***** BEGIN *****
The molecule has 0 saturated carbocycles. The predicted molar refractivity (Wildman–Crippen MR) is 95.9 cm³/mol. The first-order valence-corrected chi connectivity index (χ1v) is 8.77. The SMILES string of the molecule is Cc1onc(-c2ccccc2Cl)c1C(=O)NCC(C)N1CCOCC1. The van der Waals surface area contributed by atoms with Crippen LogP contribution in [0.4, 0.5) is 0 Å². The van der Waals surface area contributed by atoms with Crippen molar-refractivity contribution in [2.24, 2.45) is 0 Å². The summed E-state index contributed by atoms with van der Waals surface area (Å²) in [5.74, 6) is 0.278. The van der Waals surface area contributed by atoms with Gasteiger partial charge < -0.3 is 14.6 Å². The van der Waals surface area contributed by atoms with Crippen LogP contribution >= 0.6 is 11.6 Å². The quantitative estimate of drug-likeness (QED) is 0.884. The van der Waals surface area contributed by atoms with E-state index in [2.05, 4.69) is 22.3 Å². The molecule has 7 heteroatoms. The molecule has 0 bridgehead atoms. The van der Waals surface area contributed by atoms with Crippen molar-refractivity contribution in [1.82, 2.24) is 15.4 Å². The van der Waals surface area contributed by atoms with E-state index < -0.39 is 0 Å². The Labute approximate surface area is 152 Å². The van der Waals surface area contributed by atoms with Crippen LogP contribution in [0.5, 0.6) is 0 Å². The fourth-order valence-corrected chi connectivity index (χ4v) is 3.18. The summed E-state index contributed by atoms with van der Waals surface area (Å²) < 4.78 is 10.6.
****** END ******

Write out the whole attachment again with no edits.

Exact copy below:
The molecule has 0 saturated carbocycles. The predicted molar refractivity (Wildman–Crippen MR) is 95.9 cm³/mol. The first-order valence-corrected chi connectivity index (χ1v) is 8.77. The SMILES string of the molecule is Cc1onc(-c2ccccc2Cl)c1C(=O)NCC(C)N1CCOCC1. The van der Waals surface area contributed by atoms with Crippen LogP contribution in [0.4, 0.5) is 0 Å². The van der Waals surface area contributed by atoms with Crippen molar-refractivity contribution in [2.24, 2.45) is 0 Å². The summed E-state index contributed by atoms with van der Waals surface area (Å²) in [5.74, 6) is 0.278. The van der Waals surface area contributed by atoms with Gasteiger partial charge < -0.3 is 14.6 Å². The van der Waals surface area contributed by atoms with Crippen LogP contribution >= 0.6 is 11.6 Å². The quantitative estimate of drug-likeness (QED) is 0.884. The van der Waals surface area contributed by atoms with E-state index in [2.05, 4.69) is 22.3 Å². The molecule has 7 heteroatoms. The molecule has 0 bridgehead atoms. The van der Waals surface area contributed by atoms with Crippen molar-refractivity contribution in [1.82, 2.24) is 15.4 Å². The van der Waals surface area contributed by atoms with E-state index < -0.39 is 0 Å². The Labute approximate surface area is 152 Å². The van der Waals surface area contributed by atoms with Crippen LogP contribution in [0.5, 0.6) is 0 Å². The fourth-order valence-corrected chi connectivity index (χ4v) is 3.18. The summed E-state index contributed by atoms with van der Waals surface area (Å²) < 4.78 is 10.6.